Future Cars

Sneak Preview: 2012 BMW 135i M Coupe

They were tempted to badge it M1. But the original M1, codeveloped with Lamborghini, was a much more special machine, a successful brand-shaper, exquisite and expensive enough to qualify as a true supercar. The 2012 BMW 135i M coupe is, on the other hand, a straightforward 1-series derivative — more straightforward, in fact, than M3, M5, and M6, all of which boast a bespoke engine.

The go-faster 1-series instead makes do with the tweaked twin-turbo 3.0-liter straight-six we know from the Z4 sDrive 35is. Rated at 335 hp and a peak torque of 369 lb-ft with overboost, the compact M coupe will have no difficulties eclipsing the 135i, which delivers 300 hp and 300 lb-ft of torque. Since the 135i is 180 pounds lighter than the corresponding 3-series, the hottest 1-series should neatly plug the performance gap between the 135i and the M3.

According to a source from within the M division, the newest arrival can sprint from 0-62 mph in 4.6 seconds, thereby losing only 0.2 second to the 414-hp M3. The top speed is in both cases electronically limited to 155 mph, but extra money may buy a higher 175-mph limit together with a professional driver-training course. While a six-speed manual is standard, the seven-speed dual-clutch offered in the 135i should also be available for the 340-hp version. Also part of the M parcel is a lowered suspension setting featuring stiffer springs and tauter dampers. Whether the torque-vectoring M differential makes it into the 135i M is, at this point, still subject to speculation.

A ride in a new car never tells the full story, but five laps in the 1-series M coupe left me sufficiently breathless to kneel down in awe and start counting the pennies. True, the twin-turbo straight six does not deliver quite the same punch as the big brother’s higher-revving, normally aspirated V-8, but the boosted engine offers more mid-range torque and is positively physical. The throttle response is ultra-brisk in sport mode (there is no shift-speed adjustment or power button as in the M3) and the suspension feels confidence-inspiring, even from the right side of the car. The brakes are sufficiently powerful to turn this passenger’s stomach inside out. When you hit the M button, the character of the wide-body 1-series shifts from hot to flame-throwing spicy. Although stability control can be completely deactivated, the loosened M Dynamic Mode permits sufficiently lurid second- and third-gear tail slides without removing the safety net altogether. There is no doubt about it: affordable and energetic rear-wheel drive has not been this much fun in a long time.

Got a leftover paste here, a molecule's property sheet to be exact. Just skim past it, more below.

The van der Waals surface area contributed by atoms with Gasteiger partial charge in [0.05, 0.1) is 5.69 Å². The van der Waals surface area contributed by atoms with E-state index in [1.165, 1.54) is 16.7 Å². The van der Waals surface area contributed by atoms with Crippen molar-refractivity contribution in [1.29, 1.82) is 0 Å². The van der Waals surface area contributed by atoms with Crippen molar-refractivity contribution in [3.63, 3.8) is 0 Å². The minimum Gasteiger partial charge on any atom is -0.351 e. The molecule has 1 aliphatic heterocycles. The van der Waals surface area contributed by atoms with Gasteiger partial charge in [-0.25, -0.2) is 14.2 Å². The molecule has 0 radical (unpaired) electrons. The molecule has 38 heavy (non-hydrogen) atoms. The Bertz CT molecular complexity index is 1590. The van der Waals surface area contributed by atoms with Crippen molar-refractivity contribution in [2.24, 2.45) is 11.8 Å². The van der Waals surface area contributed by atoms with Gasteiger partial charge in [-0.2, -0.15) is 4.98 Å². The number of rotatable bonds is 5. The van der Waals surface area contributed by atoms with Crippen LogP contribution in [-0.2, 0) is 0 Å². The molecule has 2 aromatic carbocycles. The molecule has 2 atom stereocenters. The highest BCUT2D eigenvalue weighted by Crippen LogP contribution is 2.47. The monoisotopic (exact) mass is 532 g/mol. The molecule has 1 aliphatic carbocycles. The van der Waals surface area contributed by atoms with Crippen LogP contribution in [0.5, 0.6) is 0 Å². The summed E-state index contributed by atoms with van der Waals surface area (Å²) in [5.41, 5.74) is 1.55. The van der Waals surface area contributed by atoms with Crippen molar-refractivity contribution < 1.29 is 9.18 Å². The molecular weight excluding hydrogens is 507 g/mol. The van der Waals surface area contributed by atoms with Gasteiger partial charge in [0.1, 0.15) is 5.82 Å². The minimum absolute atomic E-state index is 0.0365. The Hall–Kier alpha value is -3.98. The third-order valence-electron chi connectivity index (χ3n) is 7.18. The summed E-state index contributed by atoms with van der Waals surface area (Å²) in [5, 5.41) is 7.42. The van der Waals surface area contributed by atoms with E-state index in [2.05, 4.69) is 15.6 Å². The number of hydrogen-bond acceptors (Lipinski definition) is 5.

Although the DNA of the Bavarian bonsai crackerjack is closely linked to the 135i, the 335-hp edition will be dressed up substantially to qualify for the prestigious M badge. Visual upgrades include deeper side skirts, a redesigned front bumper with larger air intakes, a new rear apron incorporating four chromed tailpipes, small lateral air vents in the front wings, a more sculptured bonnet, a revised BMW kidney grille, a trunk-mounted lip spoiler and eye-catching fender flares made of carbon fiber. The M coupe wheels — shown here in an optional black finish — are shod with 245/35ZR-19 footwear in the front and with 265/35ZR-19 tires in the back, with our pre-production mule running on shaved Michelin Pilot Sport rubber. The M also gets a bespoke and very tastefully appointed interior. The instrument cluster features new white-on-black dials, gray faces, a variable rev limit and a speedometer stretching to 300 kph (186 mph). Once the engine has warmed up, the yellow warning sector climbs to 6500 rpm while the redline is set at 7000 rpm. Other fresh details are carbon-fiber door and dashboard trim elements, a signature M steering wheel, and more supportive sports seats.

The M coupe marks the final metamorphosis of the 1-series coupe launched in 2007. While the European hatchback versions will be replaced next year, the two-door models are due to live on until 2012 (coupe) and 2013 (convertible). In Europe, the small M’s rivals include the upcoming 350-hp Audi RS3 Sportback and the 2013 Mercedes A22 AMG powered by a supercharged 330-hp 2.2-liter four-cylinder. But in America, where we expect the 135i M to cost about $45,000, there are no clear competitors. BMW will reveal the 135i M in March 2011 at the Geneva auto show with sales starting shortly after.

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